For many people, the world feels like a much more dangerous place now than it was a few decades ago. Information arrives more quickly, and through many more channels, and it’s hard to avoid noticing security alerts from so much of the world. But travel is hugely important for staying informed, understanding other people and other cultures and keeping fear at bay, and if there’s a middle ground — traveling while staying safe — we’re all for it.
In the World Economic Forum’s Travel & Tourism Competitiveness Report 2017, countries are ranked according to their safety and security. The criteria to measure a country’s safety includes a handful of indicators, the index of terrorism incidence being perhaps the most obvious. For this, they used third-party data that looked at how many terrorist incidents occurred between 2010 and 2012, and how many fatalities and injuries happened in this same period.
All countries with a score in the top 95th percentile tied as having the lowest incidence of terrorism. The report also looked at the cost of terrorism on businesses, as well as the cost of crime and violence on business. Other indicators included the reliability of police services and the homicide rate.
The good news is that “safe” and “secure” don’t mean boring. Below are the 10 top-ranked countries for safety and security, and what to do and see in each of them.
Qatar is one of the top ranked countries in the Middle East, both in terms of safety and in the overall ranking. There is a wide variety to do here: wander through Souq Waqif, visit Sheikh Faisal’s private museum at Al Samriya or jump over to the the man-made island, Pearl-Qatar.
In ninth place is Rwanda. Although the country doesn’t score well in all indicators (the terrorism index and rate of homicide are not as low as most others on this list), police response is reliable (sixth place), the business cost of terrorism is low (ninth place) and so are the business costs of crime and violence (fifth place). It’s also home to some incredible natural wonders: tourists can visit a gorilla park on one side of the country and see giraffes and lions on the other.
Switzerland landed in eighth place for the safest city, and has also done well in the broader report, ranking as the 10th overall destination. Though their name is synonymous with neutrality, Switzerland offers anything but a bland experience. Ski the alps, bungee jump, or just stare at the grandeur of the Matterhorn.
In seventh place overall is Norway, with reliability of police ranking in fifth place and number of homicides ranking in 10th. For a nature-focused visit, see the famous fjords or take a trip along one of the 18 national tourist routes; for more of a cultural experience, sip on craft beers and take a walk on the roof of Oslo Opera House.
Singapore comes out well-rounded in its safety scores: the cost of business crime and violence is quite low (seventh place), police reliability is high (fourth place) and the homicide rate is third lowest in the world. Visit museums, indulge in shopping, or wander alongside the colorful Peranakan houses.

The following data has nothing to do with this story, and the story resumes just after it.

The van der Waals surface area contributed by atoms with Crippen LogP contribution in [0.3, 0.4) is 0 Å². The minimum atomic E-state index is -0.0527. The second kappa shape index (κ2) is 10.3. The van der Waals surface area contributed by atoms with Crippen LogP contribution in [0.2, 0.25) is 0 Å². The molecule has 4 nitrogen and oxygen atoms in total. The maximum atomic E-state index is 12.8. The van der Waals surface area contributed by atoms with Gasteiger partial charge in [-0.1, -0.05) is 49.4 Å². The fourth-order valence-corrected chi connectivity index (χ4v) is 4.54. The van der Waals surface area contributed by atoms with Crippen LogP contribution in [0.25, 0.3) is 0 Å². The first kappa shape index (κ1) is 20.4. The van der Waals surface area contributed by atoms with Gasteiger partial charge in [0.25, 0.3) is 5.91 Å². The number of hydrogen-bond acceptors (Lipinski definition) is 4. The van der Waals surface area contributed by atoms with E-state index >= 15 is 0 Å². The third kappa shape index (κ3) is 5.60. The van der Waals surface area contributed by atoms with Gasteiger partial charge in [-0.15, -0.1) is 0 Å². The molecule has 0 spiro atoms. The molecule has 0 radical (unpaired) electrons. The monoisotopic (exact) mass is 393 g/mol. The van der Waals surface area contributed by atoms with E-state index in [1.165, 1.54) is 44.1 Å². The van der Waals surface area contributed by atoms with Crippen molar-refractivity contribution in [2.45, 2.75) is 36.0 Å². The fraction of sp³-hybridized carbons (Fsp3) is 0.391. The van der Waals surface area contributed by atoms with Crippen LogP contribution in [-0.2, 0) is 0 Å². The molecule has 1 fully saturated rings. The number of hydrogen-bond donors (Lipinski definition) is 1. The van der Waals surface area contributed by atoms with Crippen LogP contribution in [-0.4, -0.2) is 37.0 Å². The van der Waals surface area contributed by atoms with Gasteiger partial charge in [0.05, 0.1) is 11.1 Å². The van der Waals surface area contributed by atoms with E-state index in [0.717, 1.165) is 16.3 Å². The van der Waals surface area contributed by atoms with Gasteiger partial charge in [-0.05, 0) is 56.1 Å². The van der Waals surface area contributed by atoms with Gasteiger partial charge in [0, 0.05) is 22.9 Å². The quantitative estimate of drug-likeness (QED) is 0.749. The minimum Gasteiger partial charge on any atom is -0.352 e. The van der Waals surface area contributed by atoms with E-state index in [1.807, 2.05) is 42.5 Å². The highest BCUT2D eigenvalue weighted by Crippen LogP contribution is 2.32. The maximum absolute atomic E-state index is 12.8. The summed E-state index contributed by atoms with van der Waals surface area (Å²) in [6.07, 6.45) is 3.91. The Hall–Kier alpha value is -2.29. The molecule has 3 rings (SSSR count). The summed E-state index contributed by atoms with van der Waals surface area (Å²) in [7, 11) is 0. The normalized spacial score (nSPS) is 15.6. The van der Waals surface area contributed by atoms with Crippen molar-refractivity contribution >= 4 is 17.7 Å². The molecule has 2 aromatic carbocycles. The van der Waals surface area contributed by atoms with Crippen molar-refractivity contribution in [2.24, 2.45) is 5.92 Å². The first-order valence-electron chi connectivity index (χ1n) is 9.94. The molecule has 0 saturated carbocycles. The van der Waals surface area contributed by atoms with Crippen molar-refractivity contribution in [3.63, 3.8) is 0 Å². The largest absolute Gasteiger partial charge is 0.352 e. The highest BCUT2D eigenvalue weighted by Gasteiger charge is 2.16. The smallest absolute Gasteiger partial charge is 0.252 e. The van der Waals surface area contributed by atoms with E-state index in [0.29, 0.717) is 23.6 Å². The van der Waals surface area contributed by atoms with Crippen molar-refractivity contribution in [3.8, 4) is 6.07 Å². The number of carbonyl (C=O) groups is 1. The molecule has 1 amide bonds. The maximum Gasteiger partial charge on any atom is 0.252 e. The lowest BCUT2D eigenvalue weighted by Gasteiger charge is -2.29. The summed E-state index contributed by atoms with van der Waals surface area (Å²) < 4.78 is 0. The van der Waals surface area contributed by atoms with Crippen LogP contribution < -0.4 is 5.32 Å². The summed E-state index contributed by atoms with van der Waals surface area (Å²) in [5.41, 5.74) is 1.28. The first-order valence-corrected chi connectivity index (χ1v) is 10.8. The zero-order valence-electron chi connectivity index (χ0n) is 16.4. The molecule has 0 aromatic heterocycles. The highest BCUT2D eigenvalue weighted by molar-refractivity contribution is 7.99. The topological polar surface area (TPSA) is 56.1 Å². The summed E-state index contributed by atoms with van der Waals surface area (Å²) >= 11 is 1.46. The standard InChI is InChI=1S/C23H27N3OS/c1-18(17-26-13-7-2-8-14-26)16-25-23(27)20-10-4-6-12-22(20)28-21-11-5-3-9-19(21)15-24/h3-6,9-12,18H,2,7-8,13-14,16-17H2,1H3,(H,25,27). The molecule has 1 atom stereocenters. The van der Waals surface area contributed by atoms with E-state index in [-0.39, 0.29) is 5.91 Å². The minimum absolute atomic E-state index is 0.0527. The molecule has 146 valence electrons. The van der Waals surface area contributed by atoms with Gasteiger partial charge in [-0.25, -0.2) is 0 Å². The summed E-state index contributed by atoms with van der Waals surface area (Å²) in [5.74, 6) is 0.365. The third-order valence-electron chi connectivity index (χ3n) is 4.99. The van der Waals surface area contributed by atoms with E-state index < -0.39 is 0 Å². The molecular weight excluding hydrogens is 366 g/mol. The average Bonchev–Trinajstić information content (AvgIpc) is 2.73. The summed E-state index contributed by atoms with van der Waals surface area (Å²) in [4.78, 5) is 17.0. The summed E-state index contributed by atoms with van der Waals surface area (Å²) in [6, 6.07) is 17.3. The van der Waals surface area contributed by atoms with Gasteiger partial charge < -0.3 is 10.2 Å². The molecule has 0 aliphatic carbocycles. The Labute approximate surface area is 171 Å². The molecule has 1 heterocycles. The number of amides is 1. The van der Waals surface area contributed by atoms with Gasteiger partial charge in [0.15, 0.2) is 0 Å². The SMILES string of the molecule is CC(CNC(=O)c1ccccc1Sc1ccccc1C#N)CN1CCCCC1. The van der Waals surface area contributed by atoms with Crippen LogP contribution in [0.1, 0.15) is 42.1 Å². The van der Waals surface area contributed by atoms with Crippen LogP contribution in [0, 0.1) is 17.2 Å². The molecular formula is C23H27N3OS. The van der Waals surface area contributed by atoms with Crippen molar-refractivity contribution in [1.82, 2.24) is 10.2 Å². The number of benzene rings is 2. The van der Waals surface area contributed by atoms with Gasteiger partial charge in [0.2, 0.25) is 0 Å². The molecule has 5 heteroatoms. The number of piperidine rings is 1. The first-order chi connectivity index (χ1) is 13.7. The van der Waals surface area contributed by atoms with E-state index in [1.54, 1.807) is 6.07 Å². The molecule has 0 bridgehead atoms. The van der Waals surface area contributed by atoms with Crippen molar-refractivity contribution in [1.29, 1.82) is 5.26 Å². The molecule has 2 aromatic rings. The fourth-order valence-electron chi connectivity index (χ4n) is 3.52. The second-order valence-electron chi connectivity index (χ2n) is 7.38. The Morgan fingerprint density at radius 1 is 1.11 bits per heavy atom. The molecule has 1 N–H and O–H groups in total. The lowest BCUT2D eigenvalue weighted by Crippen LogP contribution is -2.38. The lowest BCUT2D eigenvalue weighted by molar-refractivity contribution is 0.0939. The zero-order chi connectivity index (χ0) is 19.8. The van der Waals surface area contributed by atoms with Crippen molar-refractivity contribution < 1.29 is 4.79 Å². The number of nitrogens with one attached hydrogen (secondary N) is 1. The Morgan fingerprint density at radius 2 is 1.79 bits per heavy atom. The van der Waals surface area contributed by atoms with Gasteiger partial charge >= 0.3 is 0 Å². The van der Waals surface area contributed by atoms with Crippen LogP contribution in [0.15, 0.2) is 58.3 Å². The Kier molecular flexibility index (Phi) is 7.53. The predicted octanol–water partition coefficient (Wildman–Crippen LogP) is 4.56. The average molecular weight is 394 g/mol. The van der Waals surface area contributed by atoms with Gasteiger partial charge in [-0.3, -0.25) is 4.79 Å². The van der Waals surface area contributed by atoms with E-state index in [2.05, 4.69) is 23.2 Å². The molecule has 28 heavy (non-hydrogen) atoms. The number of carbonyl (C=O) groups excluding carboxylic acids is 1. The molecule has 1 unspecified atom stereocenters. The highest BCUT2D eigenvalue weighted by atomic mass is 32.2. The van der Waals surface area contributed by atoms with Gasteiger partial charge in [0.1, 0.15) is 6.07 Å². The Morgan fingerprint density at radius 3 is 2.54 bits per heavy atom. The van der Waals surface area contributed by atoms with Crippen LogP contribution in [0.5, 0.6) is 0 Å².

Hong Kong has one of the lowest incidences of terrorism in the world. The one thing to watch out for during your visit? Counterfeit currency is not uncommon, although the main inconvenience lies in the fact that merchants prefer to take bills under $HK500. Visit the Pak Tai Temple on Cheung Chau Island, or escape the throb of the city by lounging on Repulse Bay Beach.
Though Oman’s next-door-neighbor, Yemen, has suffered devastating conflict in the last few years, Oman is the fourth safest city in the world, and is tied with a few other countries on this list for having the lowest incidence of terrorism globally. Nature lovers should check out the sloping sand dunes and turquoise fjords; those in search of culture shouldn’t miss the markets in Nizwa or the fortresses.
Iceland’s popularity with international travelers has boomed in the last several years, so knowing it’s also the third safest destination is only a bonus. Keep a lookout for the Aurora Borealis, soak in the Blue Lagoon or enjoy glaciers, waterfalls and whale-watching.
United Arab Emirates
The United Arab Emirates are on the up-and-up, having hosted 14.4 million international visitors in 2015. In addition to being the second safest destination in the world, with excellent dining and shopping, plus beaches in the Persian Gulf, they also have plenty of reasons for travelers to visit.
Finland dropped significantly —11 places — since the last report, but as the safest country in the world it’s still got an edge. With tourist attractions including the Northern Lights, the Midnight Sun Film Festival in Sodankylä, Lapland (if the sun stays up all night, you might as well, too) and the distinguished honor of most saunas per capita, it’s a terrific place to spend a holiday.